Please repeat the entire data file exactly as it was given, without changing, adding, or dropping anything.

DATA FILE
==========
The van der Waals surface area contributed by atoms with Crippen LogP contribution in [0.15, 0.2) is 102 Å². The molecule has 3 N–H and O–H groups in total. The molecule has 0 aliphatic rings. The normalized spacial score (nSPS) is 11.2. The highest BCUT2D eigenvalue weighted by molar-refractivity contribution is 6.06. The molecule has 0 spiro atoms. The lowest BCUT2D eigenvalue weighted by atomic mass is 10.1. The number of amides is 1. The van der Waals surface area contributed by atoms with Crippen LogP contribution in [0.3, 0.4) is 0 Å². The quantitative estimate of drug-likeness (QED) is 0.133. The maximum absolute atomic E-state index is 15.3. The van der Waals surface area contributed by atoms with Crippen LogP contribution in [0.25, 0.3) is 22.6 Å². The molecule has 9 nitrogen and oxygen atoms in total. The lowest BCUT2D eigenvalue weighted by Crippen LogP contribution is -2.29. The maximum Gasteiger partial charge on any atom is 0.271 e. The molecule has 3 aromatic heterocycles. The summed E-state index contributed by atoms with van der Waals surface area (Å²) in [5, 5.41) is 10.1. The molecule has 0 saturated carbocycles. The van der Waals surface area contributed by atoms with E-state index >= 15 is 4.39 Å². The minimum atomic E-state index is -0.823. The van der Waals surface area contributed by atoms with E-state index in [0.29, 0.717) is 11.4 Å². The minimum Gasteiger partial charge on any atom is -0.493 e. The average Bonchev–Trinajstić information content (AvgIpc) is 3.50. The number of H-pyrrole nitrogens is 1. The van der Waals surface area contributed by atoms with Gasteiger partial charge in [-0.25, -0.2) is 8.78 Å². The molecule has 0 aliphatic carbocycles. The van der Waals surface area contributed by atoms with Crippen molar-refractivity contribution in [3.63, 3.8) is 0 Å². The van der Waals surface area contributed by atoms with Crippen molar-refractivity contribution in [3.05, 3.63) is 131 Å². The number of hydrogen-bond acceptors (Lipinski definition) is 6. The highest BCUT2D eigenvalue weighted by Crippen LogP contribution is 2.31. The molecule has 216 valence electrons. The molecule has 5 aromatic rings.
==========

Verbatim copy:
The van der Waals surface area contributed by atoms with Crippen LogP contribution in [0.15, 0.2) is 102 Å². The molecule has 3 N–H and O–H groups in total. The molecule has 0 aliphatic rings. The normalized spacial score (nSPS) is 11.2. The highest BCUT2D eigenvalue weighted by molar-refractivity contribution is 6.06. The molecule has 0 spiro atoms. The lowest BCUT2D eigenvalue weighted by atomic mass is 10.1. The number of amides is 1. The van der Waals surface area contributed by atoms with Crippen LogP contribution in [0.3, 0.4) is 0 Å². The quantitative estimate of drug-likeness (QED) is 0.133. The maximum absolute atomic E-state index is 15.3. The van der Waals surface area contributed by atoms with Crippen LogP contribution in [0.25, 0.3) is 22.6 Å². The molecule has 9 nitrogen and oxygen atoms in total. The lowest BCUT2D eigenvalue weighted by Crippen LogP contribution is -2.29. The maximum Gasteiger partial charge on any atom is 0.271 e. The molecule has 3 aromatic heterocycles. The summed E-state index contributed by atoms with van der Waals surface area (Å²) in [5, 5.41) is 10.1. The molecule has 0 saturated carbocycles. The van der Waals surface area contributed by atoms with E-state index >= 15 is 4.39 Å². The minimum atomic E-state index is -0.823. The van der Waals surface area contributed by atoms with E-state index in [0.29, 0.717) is 11.4 Å². The minimum Gasteiger partial charge on any atom is -0.493 e. The average Bonchev–Trinajstić information content (AvgIpc) is 3.50. The number of H-pyrrole nitrogens is 1. The van der Waals surface area contributed by atoms with Gasteiger partial charge in [-0.25, -0.2) is 8.78 Å². The molecule has 0 aliphatic carbocycles. The van der Waals surface area contributed by atoms with Crippen molar-refractivity contribution in [3.63, 3.8) is 0 Å². The van der Waals surface area contributed by atoms with Crippen molar-refractivity contribution in [3.05, 3.63) is 131 Å². The number of hydrogen-bond acceptors (Lipinski definition) is 6. The highest BCUT2D eigenvalue weighted by Crippen LogP contribution is 2.31. The molecule has 216 valence electrons. The molecule has 5 aromatic rings.